Ryobi One Battery Repair

Can You Use Any Charger With Any Cell Phone, Laptop, Camera, or Tablet? 

Every mobile phone, notebook, and tablet seem to come with their own charger.  If you are like me, you have probably compiled a number of chargers through the years.  So the question becomes: is it safe to use a charger with your phone, laptop, camera, or tablet computer that is not the original manufacturer’s charger that came with the device?

Types of Chargers

In this article, we will concentrate on three types of chargers: laptop chargers, micro USB chargers (these are used with telephones, tablets, and cameras), and Apple Lightning Connectors.  Although some devices have chargers with a slightly different head or charging cable, these are the most frequent.

Laptop chargers are rather unique to the device they include.  However, there may be some generic chargers which boast the capability to be interchanged between notebooks.  This always requires changing of the charger”head” and might not be the optimal charging amperage or voltage for your device.

Micro USBs are theoretically designed to be interchangeable, and are standard in most smartphones, Android apparatus, and tablets.  Micro USB chargers typically have the same voltage, but may draw various amps.  I’ll explain this further later and how to know whether the charger is safe to use (depending on its recorded amps and voltage).

Apple Lightning Connectors are standard on all new Apple devices, such as iPads and iPods. For older devices using a 30-pin charge interface, a connector can be used to charge with the Lightning Connector.

For a charger to be used on another device, it’s essential that the plug  of the charger (the”head”) fit securely into the charging port of the device.  Micro USBs are the same across the board so far as charging heads, whilst notebook chargers are usually specific to both make and model.  However, the plug fitting firmly is just 1 part of the equation.

Somewhere on the power brick of the charger you’ll find a tag with the charger’s voltage (V) and amperage (A).  For laptop chargers, this charging brick is often halfway down the charger and typically looks exactly like it sounds — a brick. For other types of chargers, like a smartphone charger, this information is usually located at the bottom of the charger, in which it would meet the wall.  For the device you are attempting to charge, the voltage and amperage required will be found on the battery that came with the device or on the company’s website.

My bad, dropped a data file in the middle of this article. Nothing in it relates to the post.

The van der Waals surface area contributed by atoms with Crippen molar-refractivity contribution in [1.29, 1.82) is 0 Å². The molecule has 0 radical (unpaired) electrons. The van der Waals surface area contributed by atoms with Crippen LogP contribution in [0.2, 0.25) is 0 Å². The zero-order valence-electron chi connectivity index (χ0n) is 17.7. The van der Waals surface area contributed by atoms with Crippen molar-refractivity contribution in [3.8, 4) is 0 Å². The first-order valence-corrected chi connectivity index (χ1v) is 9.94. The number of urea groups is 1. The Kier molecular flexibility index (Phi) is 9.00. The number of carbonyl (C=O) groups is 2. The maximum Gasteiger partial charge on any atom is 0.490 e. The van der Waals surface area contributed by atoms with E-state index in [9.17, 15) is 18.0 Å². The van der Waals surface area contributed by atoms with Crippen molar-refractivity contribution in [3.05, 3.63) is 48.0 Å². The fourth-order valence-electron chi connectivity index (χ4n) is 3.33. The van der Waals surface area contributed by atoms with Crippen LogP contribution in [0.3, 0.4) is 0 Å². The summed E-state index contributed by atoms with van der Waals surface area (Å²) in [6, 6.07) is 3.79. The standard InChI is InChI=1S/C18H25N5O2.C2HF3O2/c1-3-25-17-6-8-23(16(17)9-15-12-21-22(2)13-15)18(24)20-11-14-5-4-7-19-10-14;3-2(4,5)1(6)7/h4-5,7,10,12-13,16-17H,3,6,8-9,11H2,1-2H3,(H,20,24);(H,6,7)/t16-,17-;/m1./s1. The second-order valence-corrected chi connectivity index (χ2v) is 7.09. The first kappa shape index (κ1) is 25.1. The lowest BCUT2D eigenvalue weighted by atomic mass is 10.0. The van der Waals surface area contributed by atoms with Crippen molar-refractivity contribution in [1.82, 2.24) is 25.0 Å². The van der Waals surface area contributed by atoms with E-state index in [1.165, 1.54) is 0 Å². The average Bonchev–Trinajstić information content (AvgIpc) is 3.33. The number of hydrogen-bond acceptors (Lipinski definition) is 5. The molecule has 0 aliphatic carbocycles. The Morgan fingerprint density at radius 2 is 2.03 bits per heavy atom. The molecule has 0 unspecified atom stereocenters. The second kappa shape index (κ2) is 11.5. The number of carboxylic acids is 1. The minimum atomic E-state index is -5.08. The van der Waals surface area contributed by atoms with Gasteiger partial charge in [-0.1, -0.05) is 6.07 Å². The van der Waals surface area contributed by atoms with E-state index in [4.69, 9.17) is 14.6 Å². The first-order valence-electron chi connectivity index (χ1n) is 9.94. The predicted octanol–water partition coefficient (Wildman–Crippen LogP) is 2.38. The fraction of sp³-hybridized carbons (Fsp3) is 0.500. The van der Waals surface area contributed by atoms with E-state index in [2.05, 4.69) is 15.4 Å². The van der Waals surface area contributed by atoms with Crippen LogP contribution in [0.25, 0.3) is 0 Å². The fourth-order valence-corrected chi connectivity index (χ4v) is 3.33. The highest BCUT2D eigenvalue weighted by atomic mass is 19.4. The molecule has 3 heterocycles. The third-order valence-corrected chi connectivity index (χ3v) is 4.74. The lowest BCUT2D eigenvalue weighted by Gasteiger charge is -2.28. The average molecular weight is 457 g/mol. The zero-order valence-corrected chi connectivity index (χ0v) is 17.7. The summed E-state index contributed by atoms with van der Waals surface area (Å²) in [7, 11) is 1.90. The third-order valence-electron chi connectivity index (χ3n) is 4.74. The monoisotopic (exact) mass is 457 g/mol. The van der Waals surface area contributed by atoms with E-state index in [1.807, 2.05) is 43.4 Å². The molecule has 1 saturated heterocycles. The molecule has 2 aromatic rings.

Voltage is how much power the charger will draw in the apparatus, or how much is being”pushed” into the device by the charger.  A phone will usually pull up to approximately 5V, though a laptop can pull up to 25V.  A charger must equal the voltage needed by the device.  This is important: drawing too high a voltage could short out the device and possibly even start a fire, while too low a voltage will fail to charge the battery.

Amperage is how quickly power is”pulled” to the apparatus, or how much power is used by the device.  The quantity of volts won’t ever change, but the amount of amps that the device pulls may change based on how hard the unit is working.  The number that you locate on the battery that came with your device will be the maximum amount of amps that may be pulled by the device.  The amount found on the charger is how many amps can be pulled simultaneously. If a unit is paired with a charger that cannot support the amp necessity, it can burn out the power supply and kill the apparatus.

So if you have a modern USB device (smart phone, tabletcomputer, or camera) you can plug into a high-amperage USB port and enjoy quicker charging (so long as the voltage is equivalent ).  *Site Note: if you have an older device, it may not work with USB ports that use the newest Battery Charging Specification.

If The Micro USB  Charger’s Voltage Isn’t 5v…

Some devices might have their voltage listed using a plus/minus on it like that: 5v +- 5%.  If this is true, you may use a charger rated at 4.75 to 5.25v because that score is telling you is that the apparatus can take 5v minus 5 percent of 5v = 4.75 volts  OR  5v and 5 percent of 5v = 5.25 volts.  This means anything between 4.75 t0 5.25v is safe to use (so long as the amperage of the charger is equivalent to or higher than the device’s listed amperage).

An interesting thing to note is all chargers supply a higher voltage than the batteries they charge.  That’s pretty much how they operate.  There has to be a voltage differential to generate the necessary current flow in the correct direction to charge the battery.  When you look at your vehicle, it has a 12V battery, but average alternators provide 13.8 to 14.4V charging voltage to the battery.

The problem with knockoffs, especially cheap knockoffs, is they frequently don’t support the power needs of the device, or aren’t built to maintain a steady flow securely.  Overall, it’s better to stay with the charger made for the device you are using.

Now You Understand How to Safely & Effectively Swap Chargers

I hope this article was able to help you.  Now you know how to safely and efficiently use a charger that did not include your smart phone, laptop, camera, tabletcomputer, or other device.  Be certain you follow what we said and you should be good to go!